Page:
Tag Archives: bankers

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‘It is difficult to get a man to understand something, when his salary depends on his not understanding it.’ Upton Sinclair (author of Oil! – the inspiration for There Will Be Blood)

I’ve heard this quote a lot, most recently in Dan Ariely’s “The Upside of Irrationality“.  He went to a meeting room full of bankers and told them that high bonuses might not increase performance, in fact they might even have an adverse effect on performance due to something called performance anxiety, i.e. that the knowledge of getting a big bonus will cause them to get nervous and make bad decisions.  Not surprisingly, Ariely’s comments were met with deafening silence 🙂

The implications of Ariely’s studies into the negative effects of overly high rewards certainly give further weight to the argument that bankers should not be awarding themselves massive bonuses for work which offers very little benefit to others.  Their argument that high bonuses (more money) increases performance and therefore their worth, is bullshit of the highest order, and is the same specious argument that priests used in the middle ages to justify their palaces and corpulent frames.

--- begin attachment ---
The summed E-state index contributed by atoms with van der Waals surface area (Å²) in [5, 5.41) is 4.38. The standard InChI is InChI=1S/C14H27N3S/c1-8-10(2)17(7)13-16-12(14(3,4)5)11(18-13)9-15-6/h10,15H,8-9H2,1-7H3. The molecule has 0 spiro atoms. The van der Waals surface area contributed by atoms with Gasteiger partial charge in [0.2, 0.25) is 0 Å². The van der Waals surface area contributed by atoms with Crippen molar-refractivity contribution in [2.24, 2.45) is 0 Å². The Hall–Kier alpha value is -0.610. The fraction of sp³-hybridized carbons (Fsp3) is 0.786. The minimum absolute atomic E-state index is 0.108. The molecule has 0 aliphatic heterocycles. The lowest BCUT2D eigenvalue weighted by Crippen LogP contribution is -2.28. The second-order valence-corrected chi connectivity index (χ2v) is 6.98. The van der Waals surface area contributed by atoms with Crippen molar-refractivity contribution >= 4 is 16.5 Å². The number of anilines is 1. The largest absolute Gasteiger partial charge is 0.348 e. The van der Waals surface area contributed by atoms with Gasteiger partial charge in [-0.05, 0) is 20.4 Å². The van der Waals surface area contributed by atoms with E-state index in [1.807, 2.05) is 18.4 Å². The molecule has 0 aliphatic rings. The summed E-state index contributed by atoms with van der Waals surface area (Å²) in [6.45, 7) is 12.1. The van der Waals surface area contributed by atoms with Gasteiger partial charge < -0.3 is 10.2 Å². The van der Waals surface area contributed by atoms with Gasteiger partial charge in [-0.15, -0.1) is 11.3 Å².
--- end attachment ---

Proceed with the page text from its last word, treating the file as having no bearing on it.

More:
In fact the similarities between modern bankers and medieval priests is quite striking – both claim to be gatekeepers (to spiritual or financial heaven), to have special knowledge (of how to get into heaven), that we need them, more than they need us, that they have a secret language (latin and econometrics) and use arcane symbols to obfuscate their importance (catechisms and derivatives).  Bankers and Priests are both as useful as chocolate teapots.  But if you try telling this to your MP, forget it because “it’s difficult to get a man to understand…etc”